UPDATE: Brave investors might want to buy the dip on these 2 Catalonia-based banks
By Victor Reklaitis, MarketWatch
CaixaBank and Banco de Sabadell aren't very Catalonian in their revenue, and total independence looks unlikely, bully says
Investors have grown accustomed to the slog of the Brexit process, and Grexit feels like ancient history.
So it's Catexit, as some have dubbed Catalonia's potential break with Spain, which is now rattling the markets. The region's officials said preliminary results of a Sunday referendum, which was marred by violent clashes and boycotted by opponents, showed overwhelming support for independence (http://www.marketwatch.com/story/catalonia-leader-with-90-approval-we-have-the-right-to-be-independent-2017-10-01). Political maneuvering should continue in the weeks ahead.
Brave investors might want to consider two Catalonia-based banks. CaixaBank (CABK.MC) and Banco de Sabadell (SAB.MC) aren't very Catalonian in terms of revenue bases, and they have other strengths, too. What's more, the bulls say that total independence is unlikely.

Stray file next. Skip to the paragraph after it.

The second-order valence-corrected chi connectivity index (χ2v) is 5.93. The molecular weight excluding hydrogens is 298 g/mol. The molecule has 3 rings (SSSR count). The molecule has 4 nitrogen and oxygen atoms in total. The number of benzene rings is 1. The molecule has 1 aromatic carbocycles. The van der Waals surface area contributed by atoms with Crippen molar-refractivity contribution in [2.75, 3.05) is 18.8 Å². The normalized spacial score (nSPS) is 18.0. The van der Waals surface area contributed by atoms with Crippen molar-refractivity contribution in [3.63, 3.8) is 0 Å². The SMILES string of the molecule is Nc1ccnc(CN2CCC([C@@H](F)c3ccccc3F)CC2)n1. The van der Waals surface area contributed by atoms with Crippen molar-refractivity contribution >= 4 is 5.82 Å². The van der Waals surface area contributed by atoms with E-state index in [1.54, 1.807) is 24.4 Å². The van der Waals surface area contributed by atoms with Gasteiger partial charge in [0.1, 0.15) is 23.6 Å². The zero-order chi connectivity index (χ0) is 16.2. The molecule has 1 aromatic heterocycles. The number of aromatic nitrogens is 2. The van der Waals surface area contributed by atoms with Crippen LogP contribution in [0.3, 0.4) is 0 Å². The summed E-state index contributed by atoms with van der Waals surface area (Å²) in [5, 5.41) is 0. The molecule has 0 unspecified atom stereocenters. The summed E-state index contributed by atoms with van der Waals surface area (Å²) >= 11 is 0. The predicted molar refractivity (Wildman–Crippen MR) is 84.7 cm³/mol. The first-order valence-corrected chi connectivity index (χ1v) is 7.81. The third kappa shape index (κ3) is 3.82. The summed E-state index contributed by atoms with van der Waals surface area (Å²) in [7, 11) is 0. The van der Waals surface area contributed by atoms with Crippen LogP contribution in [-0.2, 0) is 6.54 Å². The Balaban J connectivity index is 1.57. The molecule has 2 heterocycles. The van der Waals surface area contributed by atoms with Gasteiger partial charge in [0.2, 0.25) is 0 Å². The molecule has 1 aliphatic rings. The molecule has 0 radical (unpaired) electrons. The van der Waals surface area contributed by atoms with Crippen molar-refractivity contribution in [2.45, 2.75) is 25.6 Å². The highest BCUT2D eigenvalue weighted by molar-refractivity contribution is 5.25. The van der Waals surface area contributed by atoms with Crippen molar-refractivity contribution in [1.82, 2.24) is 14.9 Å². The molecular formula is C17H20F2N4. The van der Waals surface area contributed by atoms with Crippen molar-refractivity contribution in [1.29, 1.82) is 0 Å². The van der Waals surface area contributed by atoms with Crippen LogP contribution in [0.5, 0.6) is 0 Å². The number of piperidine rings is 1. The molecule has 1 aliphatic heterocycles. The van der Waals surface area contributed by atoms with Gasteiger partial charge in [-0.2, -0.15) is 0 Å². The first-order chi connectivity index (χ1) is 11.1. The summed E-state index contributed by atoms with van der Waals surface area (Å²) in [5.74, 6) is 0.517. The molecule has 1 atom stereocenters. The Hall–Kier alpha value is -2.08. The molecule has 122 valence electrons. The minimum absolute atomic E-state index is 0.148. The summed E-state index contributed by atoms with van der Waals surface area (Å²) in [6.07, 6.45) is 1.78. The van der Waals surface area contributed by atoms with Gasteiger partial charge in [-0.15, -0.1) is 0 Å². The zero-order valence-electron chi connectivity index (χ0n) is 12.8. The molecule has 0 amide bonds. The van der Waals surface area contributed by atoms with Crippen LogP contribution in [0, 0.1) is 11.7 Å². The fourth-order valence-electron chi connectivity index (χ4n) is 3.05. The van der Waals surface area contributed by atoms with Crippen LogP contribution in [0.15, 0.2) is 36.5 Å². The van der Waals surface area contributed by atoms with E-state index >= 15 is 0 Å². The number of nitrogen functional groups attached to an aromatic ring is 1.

See:5 things investors need to know about Catalonia's independence referendum (http://www.marketwatch.com/story/5-things-investors-need-to-know-about-catalonias-independence-referendum-2017-09-28)
And read:Referendum isn't about ethnic nationalism, says longtime Catalonian political leader (http://www.marketwatch.com/story/sundays-referendum-on-independence-from-spain-is-not-about-ethnic-nationalism-longtime-catalonian-political-leader-2017-09-30)
CaixaBank is the best bet among Spain's domestically focused banks, say Jefferies analysts, who favor it over rivals Sabadell, Bankia (BKIA.MC) , and Bankinter (BKT.MC) . Shares of CaixaBank have been driven this year by the view that it is particularly well positioned to benefit from rising interest rates. If rates don't end up rising, CaixaBank would weather the setback better than its peers, says Jefferies analyst Benjie Creelan-Sandford. "Bankia, Bankinter, and Sabadell still have very strong hedging contributions supporting current net-interest income, and if rates don't rise, that's going to run out and going to be a pressure [on profit margins]. CaixaBank is less exposed to that," he says.